They say that kids say the darndest things. Well, let me be the first to tell you, they DO the darndest things, too. Like repeatedly test your patience. I remember hearing something about the terrible twos, but what someone failed to mentioned was that the terrible twos begin far before the age of two and extend much further beyond. Many of Carson’s and my conversations go something like this: “Carson, come here and do xxx.” “No!” “Yes, come here now.” “No!” “Carson, do you want a spanking?” “No!” “Then come here right now!” “No!!” “1, 2…” At which point, he usually comes running, because, by now he realizes that if I have to get to three, things start to get rather unpleasant.
And, though I’ve made the observation before, I realized today just how much toddlers and horses have in common. Johnny’s paddock has a corral gate that I often leave partially open while he eats and I muck out his stall and paddock. Today his paddock was especially filthy, and he finished his breakfast before I finished mucking. He walked out of his stall, noticed the open gate, contemplated continuing on to his hay, then decided against it. He got two feet up out of his paddock, and I growled at him–my universal “don’t you dare even think about it” signal for horses, dogs, and kids. He paused. Both ears flicked back at me, and I caught a glimpse of an eyeball. He was deciding whether he should chance the consequences in exchange for momentary freedom. “Johnny, you’d better back your butt back into this paddock.” He stood there, waiting to see what I would do, but knowing he’d better not take another step. And, like Carson, it took the equivalent of counting to three before he decided a little fun wasn’t worth the punishment that would ensue.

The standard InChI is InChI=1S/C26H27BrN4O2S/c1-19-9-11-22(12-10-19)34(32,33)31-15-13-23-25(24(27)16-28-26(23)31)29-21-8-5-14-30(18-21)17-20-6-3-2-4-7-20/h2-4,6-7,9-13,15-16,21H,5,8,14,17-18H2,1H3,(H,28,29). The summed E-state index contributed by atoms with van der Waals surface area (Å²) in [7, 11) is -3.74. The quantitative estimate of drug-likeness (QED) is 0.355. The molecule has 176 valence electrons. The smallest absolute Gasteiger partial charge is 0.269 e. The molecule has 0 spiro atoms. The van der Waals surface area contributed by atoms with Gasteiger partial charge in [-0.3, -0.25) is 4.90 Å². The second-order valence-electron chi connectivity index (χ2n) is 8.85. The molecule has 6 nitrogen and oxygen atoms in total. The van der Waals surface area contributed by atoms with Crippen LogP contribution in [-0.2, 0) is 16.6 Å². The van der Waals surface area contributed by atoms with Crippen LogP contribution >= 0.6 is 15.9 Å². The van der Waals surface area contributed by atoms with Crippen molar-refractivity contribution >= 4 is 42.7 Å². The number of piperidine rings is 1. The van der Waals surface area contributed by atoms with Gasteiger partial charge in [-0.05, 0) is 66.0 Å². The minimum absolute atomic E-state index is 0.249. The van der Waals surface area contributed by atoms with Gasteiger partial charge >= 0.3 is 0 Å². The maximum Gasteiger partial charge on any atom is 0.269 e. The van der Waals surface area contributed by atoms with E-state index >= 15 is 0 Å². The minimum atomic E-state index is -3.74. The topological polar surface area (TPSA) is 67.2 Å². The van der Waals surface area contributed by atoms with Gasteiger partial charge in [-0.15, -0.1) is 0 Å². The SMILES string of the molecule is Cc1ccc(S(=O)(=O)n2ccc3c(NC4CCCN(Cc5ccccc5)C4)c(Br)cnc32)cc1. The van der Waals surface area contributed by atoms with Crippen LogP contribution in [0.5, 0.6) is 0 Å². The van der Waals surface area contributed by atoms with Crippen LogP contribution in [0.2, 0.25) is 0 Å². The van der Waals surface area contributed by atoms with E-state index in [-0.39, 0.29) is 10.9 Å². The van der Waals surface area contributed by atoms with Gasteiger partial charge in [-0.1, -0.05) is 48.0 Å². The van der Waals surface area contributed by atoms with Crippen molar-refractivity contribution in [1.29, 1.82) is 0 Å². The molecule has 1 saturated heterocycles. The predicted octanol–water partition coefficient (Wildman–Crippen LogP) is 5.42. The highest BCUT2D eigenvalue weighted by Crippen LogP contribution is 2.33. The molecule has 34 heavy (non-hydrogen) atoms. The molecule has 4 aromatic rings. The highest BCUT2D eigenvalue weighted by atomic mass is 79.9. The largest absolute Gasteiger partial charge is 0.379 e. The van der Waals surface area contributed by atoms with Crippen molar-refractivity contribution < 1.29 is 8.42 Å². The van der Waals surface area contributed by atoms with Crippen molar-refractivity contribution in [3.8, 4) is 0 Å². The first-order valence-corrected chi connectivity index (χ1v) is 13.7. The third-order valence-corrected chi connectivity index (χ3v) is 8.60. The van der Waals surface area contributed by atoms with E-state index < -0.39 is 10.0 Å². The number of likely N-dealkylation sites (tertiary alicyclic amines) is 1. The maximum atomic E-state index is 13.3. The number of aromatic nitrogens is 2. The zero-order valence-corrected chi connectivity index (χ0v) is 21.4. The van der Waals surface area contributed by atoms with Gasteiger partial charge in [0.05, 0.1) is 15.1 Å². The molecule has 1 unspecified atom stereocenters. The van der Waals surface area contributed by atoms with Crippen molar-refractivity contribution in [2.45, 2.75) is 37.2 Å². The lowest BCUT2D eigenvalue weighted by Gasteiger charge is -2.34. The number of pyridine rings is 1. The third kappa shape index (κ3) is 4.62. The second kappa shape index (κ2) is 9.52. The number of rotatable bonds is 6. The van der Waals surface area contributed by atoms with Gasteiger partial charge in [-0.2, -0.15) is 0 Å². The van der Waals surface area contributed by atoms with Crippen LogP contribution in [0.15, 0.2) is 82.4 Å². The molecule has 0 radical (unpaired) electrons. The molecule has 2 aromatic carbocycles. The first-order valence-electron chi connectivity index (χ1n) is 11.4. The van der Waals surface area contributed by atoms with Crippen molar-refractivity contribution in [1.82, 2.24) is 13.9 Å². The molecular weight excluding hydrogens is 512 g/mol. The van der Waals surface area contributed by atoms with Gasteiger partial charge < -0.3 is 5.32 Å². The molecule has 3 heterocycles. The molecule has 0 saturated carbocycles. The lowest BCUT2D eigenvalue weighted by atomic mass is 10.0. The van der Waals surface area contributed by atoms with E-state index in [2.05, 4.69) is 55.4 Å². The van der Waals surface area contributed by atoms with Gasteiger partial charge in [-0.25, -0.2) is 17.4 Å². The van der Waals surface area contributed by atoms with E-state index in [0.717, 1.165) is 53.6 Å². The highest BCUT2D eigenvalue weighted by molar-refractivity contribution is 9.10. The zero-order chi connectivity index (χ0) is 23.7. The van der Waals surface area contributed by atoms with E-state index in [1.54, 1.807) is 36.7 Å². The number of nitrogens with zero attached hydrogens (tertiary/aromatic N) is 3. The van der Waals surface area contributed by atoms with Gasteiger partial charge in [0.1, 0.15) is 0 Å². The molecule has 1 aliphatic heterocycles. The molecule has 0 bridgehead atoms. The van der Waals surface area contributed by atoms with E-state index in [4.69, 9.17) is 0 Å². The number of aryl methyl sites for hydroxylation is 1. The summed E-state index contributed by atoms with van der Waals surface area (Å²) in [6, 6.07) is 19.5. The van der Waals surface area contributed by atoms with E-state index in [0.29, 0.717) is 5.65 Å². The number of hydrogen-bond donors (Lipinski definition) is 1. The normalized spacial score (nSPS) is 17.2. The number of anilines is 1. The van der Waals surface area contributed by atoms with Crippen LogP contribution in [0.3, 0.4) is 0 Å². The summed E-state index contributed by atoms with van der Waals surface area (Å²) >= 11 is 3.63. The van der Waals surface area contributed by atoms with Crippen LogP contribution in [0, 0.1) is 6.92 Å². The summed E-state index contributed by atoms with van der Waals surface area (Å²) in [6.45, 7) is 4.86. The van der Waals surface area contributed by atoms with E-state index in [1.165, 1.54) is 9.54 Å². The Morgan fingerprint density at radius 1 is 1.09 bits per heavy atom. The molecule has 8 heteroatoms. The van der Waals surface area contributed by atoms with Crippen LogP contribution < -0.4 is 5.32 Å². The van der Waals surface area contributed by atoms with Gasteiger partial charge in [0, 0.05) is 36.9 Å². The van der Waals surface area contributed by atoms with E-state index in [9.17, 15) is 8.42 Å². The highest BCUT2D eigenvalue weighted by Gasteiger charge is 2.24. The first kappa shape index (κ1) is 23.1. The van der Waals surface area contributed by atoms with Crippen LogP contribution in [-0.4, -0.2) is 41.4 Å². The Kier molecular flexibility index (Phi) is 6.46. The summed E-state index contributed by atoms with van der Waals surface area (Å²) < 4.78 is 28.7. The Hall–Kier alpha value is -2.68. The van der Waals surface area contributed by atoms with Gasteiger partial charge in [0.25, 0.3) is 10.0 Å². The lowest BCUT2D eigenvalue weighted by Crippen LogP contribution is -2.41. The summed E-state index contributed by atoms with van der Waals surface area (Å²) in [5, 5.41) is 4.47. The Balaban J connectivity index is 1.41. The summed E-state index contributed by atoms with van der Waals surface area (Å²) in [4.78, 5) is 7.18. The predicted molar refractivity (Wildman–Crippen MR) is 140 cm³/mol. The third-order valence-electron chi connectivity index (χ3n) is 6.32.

I’ve put my training stamp on many horses over the years. Many people fail to realize how remarkably easy it is to develop good ground manners in horses, but it all comes down to structure and discipline. Decide beforehand what behaviors you want to reward and which behaviors you don’t want your horse to have. Then, stick to your guns! That’s it, plain and simple. The trick is using appropriate punishment fast enough for the horse to associate it with the inappropriate behavior. I use a lot of noises: growls, pssts (like Cesar Milan), unh-uhs, and so on. Punishment doesn’t always have to be physical! Sadly, there are far too many horses, dogs, and toddlers out there who are given far too long of a metaphorical leash, and these are the ones we see who are running over their owner/parent, often literally. It’s a sad story, but there’s an easy solution. And, I guess that’s my soapbox speech for the day. Go eventing!